Professional Judgment

There has been much controversy and a recent article in the Chronicle of Higher Education regarding the appeal by St. Louis University of a Program Review and Final Determination pertaining to the Title IV Programs conducted by the Office of Student Financial Assistance Programs(SFAP)of the Department of Education(DOE). The main issue of dispute between St. Louis and DOE is the director’s use of professional judgment. Very simply, the Department is alleging, according to the Chronicle, that the director improperly increased the Pell award of 2,200 students with his use of professional judgment. In one instance, it is alleged that a family with an income of $103,647, after use of professional judgment by the director, was awarded a Pell Grant in the amount of $1,990. Again according to the Chronicle, an earlier DOE Inspector General audit had found that during the 1994-95 and 1995-96 award years, St. Louis University had utilized professional judgment to increase the Pell award for 46% of its recipients, while the national average was 4.6%.

In its appeal, St. Louis denied that it had misused professional judgment. The College argued that DOE did not have the authority to regulate the financial aid director’s use of professional judgment, that it had reviewed each student file on a case by case basis and that it had adequately documented its use of professional judgment for each file. Both of these steps are required when professional judgment is utilized.

Attorney’s for both sides relied on the statute governing professional judgment. A review of the statute’s language is helpful in understanding the nature of the dispute.


(a) IN GENERAL – – Nothing in this part shall be interpreted as limiting the authority of the financial aid administrator, on the basis of adequate documentation, to make adjustments on a case-by-case basis to the cost of attendance or the values of the data items required to calculate the expected student or parent contribution (or both) to allow for treatment of an individual eligible applicant with special circumstances. However, this authority shall not be construed to permit aid administrators to deviate from the contributions expected in the absence of special circ umstances. Special circumstances shall be conditions that differentiate an individual student from a class of students rather than conditions that exist across a class of students. Adequate documentation for such adjustments shall substantiate such special circumstances of individual students. In addition, nothing in this title shall be interpreted as limiting the authority of the student financial aid administrator in such cases to request and use supplementary information about the financial status or personal circumstances of eligible applicants in selecting recipients and determining the amount of awards under this title. No student or parent shall be charged a fee for collecting, processing, or delivering such supplementary information.”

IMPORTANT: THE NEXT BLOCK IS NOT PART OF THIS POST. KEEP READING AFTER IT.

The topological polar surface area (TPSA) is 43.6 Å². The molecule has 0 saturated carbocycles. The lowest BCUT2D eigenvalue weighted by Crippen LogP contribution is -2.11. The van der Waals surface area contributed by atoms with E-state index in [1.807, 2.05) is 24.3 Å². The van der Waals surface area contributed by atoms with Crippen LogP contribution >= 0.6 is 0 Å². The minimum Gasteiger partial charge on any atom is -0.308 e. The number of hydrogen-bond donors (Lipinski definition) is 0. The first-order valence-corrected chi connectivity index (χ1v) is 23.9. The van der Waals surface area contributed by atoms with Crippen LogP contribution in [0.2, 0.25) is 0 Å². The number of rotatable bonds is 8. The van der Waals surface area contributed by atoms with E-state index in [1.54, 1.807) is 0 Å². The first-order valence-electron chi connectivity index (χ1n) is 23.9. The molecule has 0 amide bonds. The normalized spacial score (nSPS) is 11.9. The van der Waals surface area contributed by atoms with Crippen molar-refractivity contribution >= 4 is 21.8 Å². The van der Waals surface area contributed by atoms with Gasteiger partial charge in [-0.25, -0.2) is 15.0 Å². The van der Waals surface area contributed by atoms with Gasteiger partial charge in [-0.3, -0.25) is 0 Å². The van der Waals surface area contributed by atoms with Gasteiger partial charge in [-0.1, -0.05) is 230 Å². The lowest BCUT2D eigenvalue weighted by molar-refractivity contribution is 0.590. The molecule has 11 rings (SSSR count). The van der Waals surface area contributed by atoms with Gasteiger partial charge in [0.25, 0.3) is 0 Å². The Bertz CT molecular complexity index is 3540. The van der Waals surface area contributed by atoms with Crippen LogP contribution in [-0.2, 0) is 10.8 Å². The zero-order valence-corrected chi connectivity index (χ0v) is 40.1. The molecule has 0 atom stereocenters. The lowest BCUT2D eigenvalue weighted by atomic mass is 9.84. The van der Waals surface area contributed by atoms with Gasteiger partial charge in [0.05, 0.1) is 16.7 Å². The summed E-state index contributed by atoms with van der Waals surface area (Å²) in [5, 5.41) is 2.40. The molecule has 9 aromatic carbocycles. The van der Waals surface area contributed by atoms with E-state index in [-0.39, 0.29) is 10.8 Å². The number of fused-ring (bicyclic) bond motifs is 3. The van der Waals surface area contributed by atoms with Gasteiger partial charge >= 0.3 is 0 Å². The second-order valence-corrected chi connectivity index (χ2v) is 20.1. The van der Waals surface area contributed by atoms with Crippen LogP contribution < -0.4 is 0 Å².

Though both DOE and the College assert that the statutory language supports its position, it appears that the issues in the St. Louis case relate to the adequacy of the documentation provided and the large number of students to whom the director applied professional judgment.

Judge Ernest C. Cannellos, an administrative law judge with DOE, found for St. Louis, agreeing with the College that DOE was prohibited from limiting the authority of the financial aid director as that authority related to the use of professional judgment. DOE has appealed Judge Cannellos’s ruling to the Secretary of Education.

Without addressing the merits, this case is of importance to the financial aid administrator, as it is representative of the risks inherent in the profession. Any interpretation of a statute or regulation pertaining to Title IV is subject to a different interpretation by DOE. Though the College may ultimately prevail, as the appeal process is both arduous and lengthy, it will have done so at great expense both in terms of lost staff time due to case preparation and stress and legal fees. A recommended practice, then, is to consult with DOE regional office or national, either directly or anonymously, regarding their interpretation of a statute or regulation before implementing any statutory or regulatory interpretation with far reaching policy and fiscal consequences.